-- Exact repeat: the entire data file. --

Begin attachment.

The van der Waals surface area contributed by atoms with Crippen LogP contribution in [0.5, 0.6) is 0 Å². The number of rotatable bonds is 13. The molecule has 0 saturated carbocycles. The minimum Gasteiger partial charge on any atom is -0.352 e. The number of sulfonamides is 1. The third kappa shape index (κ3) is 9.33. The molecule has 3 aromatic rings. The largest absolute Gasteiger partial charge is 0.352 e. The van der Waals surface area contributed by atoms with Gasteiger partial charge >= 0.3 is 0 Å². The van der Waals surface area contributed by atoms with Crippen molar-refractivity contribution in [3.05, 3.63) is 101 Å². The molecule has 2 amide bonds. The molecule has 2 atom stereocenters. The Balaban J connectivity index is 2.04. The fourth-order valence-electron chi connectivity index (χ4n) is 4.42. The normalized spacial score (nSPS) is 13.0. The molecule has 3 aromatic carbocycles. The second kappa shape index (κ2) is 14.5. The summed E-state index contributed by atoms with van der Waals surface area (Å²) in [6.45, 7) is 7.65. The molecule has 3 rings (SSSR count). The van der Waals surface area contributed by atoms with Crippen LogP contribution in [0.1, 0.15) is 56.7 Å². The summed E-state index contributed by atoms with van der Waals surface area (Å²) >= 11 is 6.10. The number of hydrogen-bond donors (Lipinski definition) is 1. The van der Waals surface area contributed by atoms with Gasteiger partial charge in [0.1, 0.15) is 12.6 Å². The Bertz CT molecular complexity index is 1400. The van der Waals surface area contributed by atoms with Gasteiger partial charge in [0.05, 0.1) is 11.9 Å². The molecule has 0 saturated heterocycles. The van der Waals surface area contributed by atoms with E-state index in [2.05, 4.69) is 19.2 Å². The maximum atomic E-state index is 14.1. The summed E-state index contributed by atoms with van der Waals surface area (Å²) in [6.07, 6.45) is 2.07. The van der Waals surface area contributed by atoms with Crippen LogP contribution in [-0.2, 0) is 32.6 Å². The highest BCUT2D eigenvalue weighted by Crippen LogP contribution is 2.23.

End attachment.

The van der Waals surface area contributed by atoms with Crippen LogP contribution in [0.5, 0.6) is 0 Å². The number of rotatable bonds is 13. The molecule has 0 saturated carbocycles. The minimum Gasteiger partial charge on any atom is -0.352 e. The number of sulfonamides is 1. The third kappa shape index (κ3) is 9.33. The molecule has 3 aromatic rings. The largest absolute Gasteiger partial charge is 0.352 e. The van der Waals surface area contributed by atoms with Gasteiger partial charge >= 0.3 is 0 Å². The van der Waals surface area contributed by atoms with Crippen molar-refractivity contribution in [3.05, 3.63) is 101 Å². The molecule has 2 amide bonds. The molecule has 2 atom stereocenters. The Balaban J connectivity index is 2.04. The fourth-order valence-electron chi connectivity index (χ4n) is 4.42. The normalized spacial score (nSPS) is 13.0. The molecule has 3 aromatic carbocycles. The second kappa shape index (κ2) is 14.5. The summed E-state index contributed by atoms with van der Waals surface area (Å²) in [6.45, 7) is 7.65. The molecule has 3 rings (SSSR count). The van der Waals surface area contributed by atoms with Crippen LogP contribution in [0.1, 0.15) is 56.7 Å². The summed E-state index contributed by atoms with van der Waals surface area (Å²) >= 11 is 6.10. The number of hydrogen-bond donors (Lipinski definition) is 1. The van der Waals surface area contributed by atoms with Gasteiger partial charge in [0.1, 0.15) is 12.6 Å². The Bertz CT molecular complexity index is 1400. The van der Waals surface area contributed by atoms with Gasteiger partial charge in [0.05, 0.1) is 11.9 Å². The molecule has 0 saturated heterocycles. The van der Waals surface area contributed by atoms with E-state index in [2.05, 4.69) is 19.2 Å². The maximum atomic E-state index is 14.1. The summed E-state index contributed by atoms with van der Waals surface area (Å²) in [6.07, 6.45) is 2.07. The van der Waals surface area contributed by atoms with Crippen LogP contribution in [-0.2, 0) is 32.6 Å². The highest BCUT2D eigenvalue weighted by Crippen LogP contribution is 2.23.